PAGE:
“Until now, 2014 has been an ambivalent year for hedge funds. Generally speaking, active management underwent consolidation after an excellent 2013, but already as we look at early September, there seem to be signs of a dramatic improvement”. In a nutshell, expectations are high for the future of hedge funds according to Kairos manager Michele Gesualdi, who keeps a close eye on scenario developments from the Group’s London office.
“Looking at performance in the past few months, we see that the biggest stocks, the classic mega caps, have led the market significantly, while on the other hand, small and medium caps have underperformed almost across the board. In addition, we have seen an inversion in the trends that dominated 2013 and which often created overcrowding in certain stocks and sectors. This caused a correction for many stocks, often even the soundest ones, which has hurt active management. The third factor with an impact,” Gesualdi explains, “has been the sharp drop in interest rates, which has pushed the highest yield stocks to the top, although they often represent no-growth companies.” Now, however, conditions have changed: new space has been created as rates have resumed their climb, tapering is coming to an end in the US and the most heavily crowded trades have been thinned out, while the underperformance of small and medium caps is seemingly over. These conditions create a better context for funds like KIS Multi-Strategy, which we can now expect to end the year with a strong finish. Indeed, many trades stand to generate profits and because hedge funds have more room for maneuver, transactions in all asset classes can be considered.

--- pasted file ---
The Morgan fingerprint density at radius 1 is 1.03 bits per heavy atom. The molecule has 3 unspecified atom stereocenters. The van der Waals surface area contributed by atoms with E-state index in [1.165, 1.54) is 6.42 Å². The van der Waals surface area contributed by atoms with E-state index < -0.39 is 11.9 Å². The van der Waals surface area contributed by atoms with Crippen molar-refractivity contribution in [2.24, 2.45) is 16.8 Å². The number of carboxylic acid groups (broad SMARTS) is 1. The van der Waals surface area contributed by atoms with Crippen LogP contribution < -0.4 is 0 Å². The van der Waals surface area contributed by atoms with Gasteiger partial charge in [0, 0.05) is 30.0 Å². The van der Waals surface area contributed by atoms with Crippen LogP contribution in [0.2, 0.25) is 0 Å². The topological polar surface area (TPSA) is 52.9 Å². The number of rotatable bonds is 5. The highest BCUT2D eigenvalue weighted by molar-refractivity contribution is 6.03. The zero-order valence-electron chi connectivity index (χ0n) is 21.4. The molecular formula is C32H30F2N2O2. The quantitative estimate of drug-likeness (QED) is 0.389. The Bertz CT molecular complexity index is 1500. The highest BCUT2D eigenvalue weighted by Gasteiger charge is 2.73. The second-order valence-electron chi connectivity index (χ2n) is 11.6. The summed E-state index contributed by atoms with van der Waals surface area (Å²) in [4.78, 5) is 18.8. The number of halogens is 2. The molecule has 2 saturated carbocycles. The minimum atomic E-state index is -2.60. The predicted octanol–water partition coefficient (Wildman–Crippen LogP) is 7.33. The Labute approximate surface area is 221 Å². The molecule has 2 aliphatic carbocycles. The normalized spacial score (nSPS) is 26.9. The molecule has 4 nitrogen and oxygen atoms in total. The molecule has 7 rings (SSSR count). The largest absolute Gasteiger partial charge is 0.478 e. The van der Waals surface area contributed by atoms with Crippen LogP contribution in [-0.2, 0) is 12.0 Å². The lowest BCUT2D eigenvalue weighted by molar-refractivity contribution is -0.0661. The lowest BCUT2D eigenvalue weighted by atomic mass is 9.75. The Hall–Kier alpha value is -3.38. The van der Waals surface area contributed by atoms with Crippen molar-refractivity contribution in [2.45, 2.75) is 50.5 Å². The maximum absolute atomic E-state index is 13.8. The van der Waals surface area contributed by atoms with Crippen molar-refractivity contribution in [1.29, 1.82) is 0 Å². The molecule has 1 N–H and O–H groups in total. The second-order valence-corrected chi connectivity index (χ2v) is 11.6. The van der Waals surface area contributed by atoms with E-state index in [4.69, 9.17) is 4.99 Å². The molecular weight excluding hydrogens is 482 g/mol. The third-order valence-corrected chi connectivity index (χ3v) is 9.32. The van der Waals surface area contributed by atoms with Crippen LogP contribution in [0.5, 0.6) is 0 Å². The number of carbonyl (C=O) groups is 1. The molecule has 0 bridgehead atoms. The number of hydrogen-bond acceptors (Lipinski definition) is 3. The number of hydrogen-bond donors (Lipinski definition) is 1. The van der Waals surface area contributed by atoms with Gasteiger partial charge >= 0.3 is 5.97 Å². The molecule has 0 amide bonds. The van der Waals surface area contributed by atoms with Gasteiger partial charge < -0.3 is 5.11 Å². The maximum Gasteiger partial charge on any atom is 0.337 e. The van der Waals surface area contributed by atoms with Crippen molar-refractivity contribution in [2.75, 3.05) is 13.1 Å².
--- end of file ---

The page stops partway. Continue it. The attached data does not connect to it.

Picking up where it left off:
Gesualdi adds, “With respect to emerging markets, prospects are bright for China and India, with a few potential opportunities in Brazil and Argentina as well. As for equities in developed countries, Europe, with support from its authorities, could certainly surge, whereas in the US, the entire growth area is attracting attention (technologies, consumer discretionaries, industrials, etc). Other important themes are the Euro and the Yen, which could continue to weaken, and the dollar’s strengthening over many currencies. Rates – which are extraordinarily low in the US – are normalizing. If September remains a transitional month, after eight months of slowdown, hedge funds are finally well enough armed to fare well.”